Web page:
Everyone else is doing it, and I am nothing if not a lemming, and so I present my own Top 5 for the Month of May. The month wasn’t my biggest, spending-wise, but that looks to be picking up fairly soon.
Secret Six continues to be one of the most consistently enjoyable titles on the shelves, though #9 felt like a bit of a middle child in the grand scheme of things. Still, the ruminations on the cowl were fun, as was the general taunting tone it seemed to take towards the holding pattern ‘event’, and Ragdoll, in Simone’s hands, can sell me on just about anything.
After a somewhat lackluster first issue, Irredeemable‘s second issue delivered the thrills, deepened the twisted Superman-esque mythos of the book, and came packed with some pretty great art. Though the book hasn’t yet lived up to Waid’s strongest work, it demonstrates a lot of promise that I hope to see come out more thoroughly in future issues.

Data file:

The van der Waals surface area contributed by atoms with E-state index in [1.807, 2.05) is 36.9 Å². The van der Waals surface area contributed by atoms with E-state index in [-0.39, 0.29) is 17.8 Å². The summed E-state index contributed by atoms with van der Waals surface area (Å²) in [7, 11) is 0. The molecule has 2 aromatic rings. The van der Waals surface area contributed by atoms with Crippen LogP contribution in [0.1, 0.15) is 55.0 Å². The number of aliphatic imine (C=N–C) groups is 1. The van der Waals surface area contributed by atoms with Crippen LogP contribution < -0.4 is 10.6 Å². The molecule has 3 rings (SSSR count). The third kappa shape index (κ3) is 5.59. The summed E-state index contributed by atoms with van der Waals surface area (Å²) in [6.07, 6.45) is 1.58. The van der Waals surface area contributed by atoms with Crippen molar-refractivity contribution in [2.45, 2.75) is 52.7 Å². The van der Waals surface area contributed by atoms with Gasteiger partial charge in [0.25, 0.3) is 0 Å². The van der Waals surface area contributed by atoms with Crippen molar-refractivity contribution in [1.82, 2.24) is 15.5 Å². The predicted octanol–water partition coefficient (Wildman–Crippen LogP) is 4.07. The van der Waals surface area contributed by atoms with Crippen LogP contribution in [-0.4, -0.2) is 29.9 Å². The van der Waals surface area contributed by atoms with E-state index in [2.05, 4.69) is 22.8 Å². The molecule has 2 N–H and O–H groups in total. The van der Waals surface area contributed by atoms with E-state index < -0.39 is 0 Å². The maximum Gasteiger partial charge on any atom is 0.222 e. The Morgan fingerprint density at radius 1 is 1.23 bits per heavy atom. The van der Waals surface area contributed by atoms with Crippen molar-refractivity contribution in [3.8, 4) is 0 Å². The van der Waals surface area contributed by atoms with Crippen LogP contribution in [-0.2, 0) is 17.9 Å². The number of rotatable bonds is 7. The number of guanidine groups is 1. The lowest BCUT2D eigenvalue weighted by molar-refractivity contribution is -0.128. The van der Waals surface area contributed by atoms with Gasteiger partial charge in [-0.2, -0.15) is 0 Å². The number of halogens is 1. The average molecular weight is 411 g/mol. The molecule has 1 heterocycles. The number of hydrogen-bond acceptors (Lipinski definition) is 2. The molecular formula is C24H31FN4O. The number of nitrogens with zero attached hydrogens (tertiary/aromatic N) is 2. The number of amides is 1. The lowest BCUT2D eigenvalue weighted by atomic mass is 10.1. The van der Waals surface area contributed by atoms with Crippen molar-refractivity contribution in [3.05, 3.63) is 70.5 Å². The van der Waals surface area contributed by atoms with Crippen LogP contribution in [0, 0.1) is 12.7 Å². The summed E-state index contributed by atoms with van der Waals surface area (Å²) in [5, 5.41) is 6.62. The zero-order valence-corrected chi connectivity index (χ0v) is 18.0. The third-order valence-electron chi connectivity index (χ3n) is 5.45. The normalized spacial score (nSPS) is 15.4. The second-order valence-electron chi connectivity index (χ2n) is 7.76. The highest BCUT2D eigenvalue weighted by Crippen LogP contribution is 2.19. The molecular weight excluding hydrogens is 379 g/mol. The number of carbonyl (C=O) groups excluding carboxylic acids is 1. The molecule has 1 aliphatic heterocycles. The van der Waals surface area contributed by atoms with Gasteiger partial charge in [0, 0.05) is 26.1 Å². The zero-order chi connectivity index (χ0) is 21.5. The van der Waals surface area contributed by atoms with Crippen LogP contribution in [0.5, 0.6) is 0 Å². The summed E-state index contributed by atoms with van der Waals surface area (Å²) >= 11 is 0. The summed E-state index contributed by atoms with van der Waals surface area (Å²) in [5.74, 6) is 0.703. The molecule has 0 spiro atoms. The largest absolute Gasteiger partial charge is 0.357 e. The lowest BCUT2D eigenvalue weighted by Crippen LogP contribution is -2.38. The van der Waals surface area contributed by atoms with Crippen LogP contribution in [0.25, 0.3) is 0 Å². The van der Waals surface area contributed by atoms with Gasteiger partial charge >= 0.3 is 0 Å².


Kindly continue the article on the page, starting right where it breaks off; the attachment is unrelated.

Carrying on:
Robinson’s Superman continues to improve, for the first time beating out World of New Krypton in most every way. Helped in no small part by artist Renato Guedes, the book feels vastly more human than most superhero titles out there, especially the issue’s closing page of Mon-El’s reflections in Paris.
The Unwritten‘s premiere was enormous, affordable, creative and well-executed. Carey and Gross begin a new Vertigo series with a great deal more promise and finesse than most new #1′s can boast, crafting an engaging tale that manages to combine aspects of Harry Potter, Books of Magic, and Sandman in ambitious fantasy.
Seaguy: Slaves of Mickey Eye certainly isn’t for everyone, but for those that enjoy its quirky brand of black humor and heroics, this issue provided everything you could’ve asked for and more. This is Morrison and Stewart doing some of their finest work, offering a layered fantasy world that plays with our expectations and revels, at least a little, in our discomfort.
- Cal Cleary